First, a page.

04 Feb The EMMA Test – Should You Have It?
What exactly is the EMMA test? In short, it’s a new endometrial examination from the makers of the ERA test. Let’s call it a spin-off. Does it work? Here’s a quick summary.
Remember those yoghurt ads about good and bad bacteria? The EMMA test is similar. It takes a biopsy of endometrial tissue and genetically analyses the healthy and unhealthy bacteria present. Healthy Lactobacillus bacteria is good. Pathogenic bacteria is bad. A surfeit of bad bacteria potentially reduces implantation rates.
Unlike the ERA test – which remains the more compelling endometrium analyser for IVF patients – EMMA (short for Endometrial Microbiome Metagenomic Analysis) can be carried out on non-fertility patients too. That’s because it’s not pinpointing the ideal time for an embryo transfer, as the ERA test does. It just looks at your endometrium’s microbiological conditions, its ecosystem. But given EMMA is aimed at women with recurrent implantation failure or pregnancy loss after good-quality embryos are used, it’s mainly going to be offered to fertility patients already being treated at clinics.
How does EMMA work? A biopsy is taken between day 15 and 25 of a natural cycle, or, like the ERA test, around day 19 of a medicated cycle. Analysis of the sample at the genetic level assesses the bacteria in greater detail than traditional culturing methods. If the microbial health, or flora, of your endometrium is sub-optimal, you may be prescribed antibiotics or a probiotic product. A follow-up EMMA test may also be needed.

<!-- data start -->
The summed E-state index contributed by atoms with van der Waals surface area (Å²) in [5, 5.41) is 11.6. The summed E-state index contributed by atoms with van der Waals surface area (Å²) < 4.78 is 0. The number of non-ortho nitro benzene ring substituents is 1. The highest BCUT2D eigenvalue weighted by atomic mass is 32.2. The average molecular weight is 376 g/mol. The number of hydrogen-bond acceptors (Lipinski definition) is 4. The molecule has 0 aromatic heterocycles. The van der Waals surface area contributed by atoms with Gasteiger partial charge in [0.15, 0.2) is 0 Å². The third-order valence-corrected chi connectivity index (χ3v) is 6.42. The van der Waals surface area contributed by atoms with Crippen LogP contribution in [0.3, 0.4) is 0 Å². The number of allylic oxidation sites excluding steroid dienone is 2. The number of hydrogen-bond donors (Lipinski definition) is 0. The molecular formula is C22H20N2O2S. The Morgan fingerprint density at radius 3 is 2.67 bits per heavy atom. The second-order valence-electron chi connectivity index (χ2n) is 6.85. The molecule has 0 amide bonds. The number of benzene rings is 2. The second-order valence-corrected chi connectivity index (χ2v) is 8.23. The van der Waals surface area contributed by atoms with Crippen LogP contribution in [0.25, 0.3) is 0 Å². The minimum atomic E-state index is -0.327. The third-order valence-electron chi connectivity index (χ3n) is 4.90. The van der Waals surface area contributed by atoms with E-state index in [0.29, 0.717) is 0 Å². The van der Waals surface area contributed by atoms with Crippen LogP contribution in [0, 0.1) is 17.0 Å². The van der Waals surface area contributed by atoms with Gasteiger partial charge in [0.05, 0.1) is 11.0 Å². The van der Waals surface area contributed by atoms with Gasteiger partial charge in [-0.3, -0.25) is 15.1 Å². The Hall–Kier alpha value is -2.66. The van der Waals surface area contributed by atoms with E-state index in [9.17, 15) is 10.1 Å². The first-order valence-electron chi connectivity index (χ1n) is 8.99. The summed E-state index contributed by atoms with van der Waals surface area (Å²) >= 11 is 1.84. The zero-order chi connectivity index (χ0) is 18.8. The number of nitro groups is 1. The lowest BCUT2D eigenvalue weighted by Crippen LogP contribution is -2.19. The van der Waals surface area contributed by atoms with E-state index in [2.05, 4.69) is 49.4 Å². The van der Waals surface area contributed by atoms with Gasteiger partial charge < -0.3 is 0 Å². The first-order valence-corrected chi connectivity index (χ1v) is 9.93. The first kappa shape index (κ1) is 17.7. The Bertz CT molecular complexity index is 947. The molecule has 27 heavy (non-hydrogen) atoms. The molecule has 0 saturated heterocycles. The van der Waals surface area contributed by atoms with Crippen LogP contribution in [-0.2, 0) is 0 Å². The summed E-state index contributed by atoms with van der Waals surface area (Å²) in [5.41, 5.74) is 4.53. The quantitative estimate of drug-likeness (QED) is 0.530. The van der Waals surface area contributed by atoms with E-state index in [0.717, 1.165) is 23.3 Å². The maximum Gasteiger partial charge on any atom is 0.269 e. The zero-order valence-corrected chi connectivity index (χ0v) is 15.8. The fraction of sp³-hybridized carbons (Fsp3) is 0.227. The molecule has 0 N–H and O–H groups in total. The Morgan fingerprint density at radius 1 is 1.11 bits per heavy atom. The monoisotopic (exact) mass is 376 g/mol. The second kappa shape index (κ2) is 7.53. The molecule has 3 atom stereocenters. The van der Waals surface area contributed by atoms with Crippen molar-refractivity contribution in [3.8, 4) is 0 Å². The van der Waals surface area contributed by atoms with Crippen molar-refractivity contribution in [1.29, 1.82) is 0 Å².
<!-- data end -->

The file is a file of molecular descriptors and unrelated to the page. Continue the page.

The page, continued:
Let’s look at the numbers. 20% of female infertility is linked to the endometrium. 30% of infertile women have pathogenic (bad) bacteria in and around their endometrium. The right bacterial balance can help implantation. A recent study looked at this issue in detail. It found a link between the bad bacteria and poorer IVF outcomes.
So should you have the EMMA test? There are other treatments directed at endometrial performance – the ERA test, the endometrial scratch, intralipid infusions and low-dose steroids. The short answer is: it’s early days for EMMA. The test can’t, for example, detect 100% of the bacteria. Nor can it check if you’re resistant to the use of antibiotics, a key remedy.
A large-scale randomized trial is needed. Until then, you should view the EMMA test as promising, but nothing more. Speak to your IVF doctor to see if it’s worth giving EMMA a try.